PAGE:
When designing your birdhouse, consider using sustainable materials, like second-hand items, repurposed items and biodegradable materials. Here is a standard birdhouse blueprint, and here are slightly more complex birdhouse designs. 

Building a birdhouse is a great hands-on activity to do with kids that connects them with nature.

  1. Sign your name onto Environment Illinois’ Save the Bees campaign

Environment Illinois is working everyday to protect native pollinators. By adding your name to our petitions, you will help enact positive policy change at the local, state and national levels. These petitions make their way to the desks of the people with the authority to make decisions that directly affect the environment.

If you want to do more, use your power as a constituent to write or call your local representatives and talk to them directly about your passion for saving the bees and other pollinators. Or use your crafting skills to turn your delivery box into a bee and share on social media to build awareness.

Bee made out of an Amazon delivery box
  1. Write a letter to the editor about saving the bees

Writing a letter to the editor is a great way to reach a wide audience and raise awareness about an issue you are passionate about. Plus, elected officials often monitor letters to the editor. 

The best letters to the editor are short and sweet. Identify your point and stick with it. Rely on your authority as a concerned citizen or professional, and reference facts that support your point. End your letter with a call to action. For a more comprehensive guide to writing a good letter to the editor, check out this guide.

Remember, it may take some time to find a newspaper that will publish your work, but your writing has the potential to be very influential.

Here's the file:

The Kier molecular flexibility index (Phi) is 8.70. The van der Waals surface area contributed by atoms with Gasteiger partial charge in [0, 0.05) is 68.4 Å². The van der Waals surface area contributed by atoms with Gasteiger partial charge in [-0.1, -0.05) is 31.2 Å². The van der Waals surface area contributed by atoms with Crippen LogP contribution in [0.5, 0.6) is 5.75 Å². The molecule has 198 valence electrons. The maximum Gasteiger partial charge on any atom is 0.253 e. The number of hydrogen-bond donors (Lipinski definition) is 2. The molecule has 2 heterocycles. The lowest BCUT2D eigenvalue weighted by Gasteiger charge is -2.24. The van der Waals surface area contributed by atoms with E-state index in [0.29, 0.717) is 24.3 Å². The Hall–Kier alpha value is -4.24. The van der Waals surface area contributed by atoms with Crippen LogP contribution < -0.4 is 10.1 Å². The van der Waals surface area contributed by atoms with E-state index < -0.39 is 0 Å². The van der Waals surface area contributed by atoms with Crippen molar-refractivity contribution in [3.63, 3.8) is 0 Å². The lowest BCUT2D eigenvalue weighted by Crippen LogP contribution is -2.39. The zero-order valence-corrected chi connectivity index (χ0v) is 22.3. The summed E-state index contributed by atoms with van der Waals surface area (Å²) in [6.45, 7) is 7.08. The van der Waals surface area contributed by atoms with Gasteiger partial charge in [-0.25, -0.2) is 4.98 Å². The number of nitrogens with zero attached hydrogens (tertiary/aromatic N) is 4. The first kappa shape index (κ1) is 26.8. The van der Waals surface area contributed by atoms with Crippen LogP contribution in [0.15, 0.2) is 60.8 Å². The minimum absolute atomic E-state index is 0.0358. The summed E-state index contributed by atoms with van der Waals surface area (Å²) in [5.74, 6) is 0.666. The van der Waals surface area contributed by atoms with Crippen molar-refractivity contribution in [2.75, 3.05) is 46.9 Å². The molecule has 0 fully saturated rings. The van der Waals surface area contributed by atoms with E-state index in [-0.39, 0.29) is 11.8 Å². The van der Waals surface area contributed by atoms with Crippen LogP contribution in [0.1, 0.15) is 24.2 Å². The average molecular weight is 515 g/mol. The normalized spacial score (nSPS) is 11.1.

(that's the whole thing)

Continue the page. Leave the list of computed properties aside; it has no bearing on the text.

Emily Kowalski | TPIN
  1. Go birdwatching or bumblebee watching

This is an excellent way to get out of the house and spend some time with nature. You don’t need to be a professional birder or be able to identify all bee species to enjoy observing them in nature. If you want to know what species you’re looking at, check out an outdoor field guide from your public library or check to see if your local ornithological group is hosting any public birding events.

Consider involving the young people in your life with your pollinator watching. One of the best parts of interacting with young people is that all the wonders of the world are still new to them. Take advantage of their natural curiosity!

  1. Have a pollinator-less meal

About one third of the food we eat in the United States relies on pollination from bees, and 75 percent of all food crops globally rely on animal pollinators. To grasp the full implication of what it means for pollinator populations to continue declining, try crafting a pollinator-less meal. A quick hint: there would be no tea, coffee or honey and a very limited offering of fruits, vegetables, herbs and jam.

A pollinator-less meal is an excellent opportunity to invite company over and spark some conversation about the importance of pollinators and the threats that face them. For more information on the challenges pollinators are up against, read this article.


We’d love to see how you are celebrating pollinators this week. Share your adventures with us on social media @EnvironmentIL on Instagram and Environment Illinois on Facebook.


Emily Kowalski

Outreach & Engagement Manager, Environment Illinois

Emily manages the marketing and public engagement strategy for Environment Illinois's campaigns, including our campaign to protect the Great Lakes from plastic pollution. Emily lives in Chicago where she enjoys knitting and biking.

Anna Westbrook

Environment Illinois Protect Pollinators Intern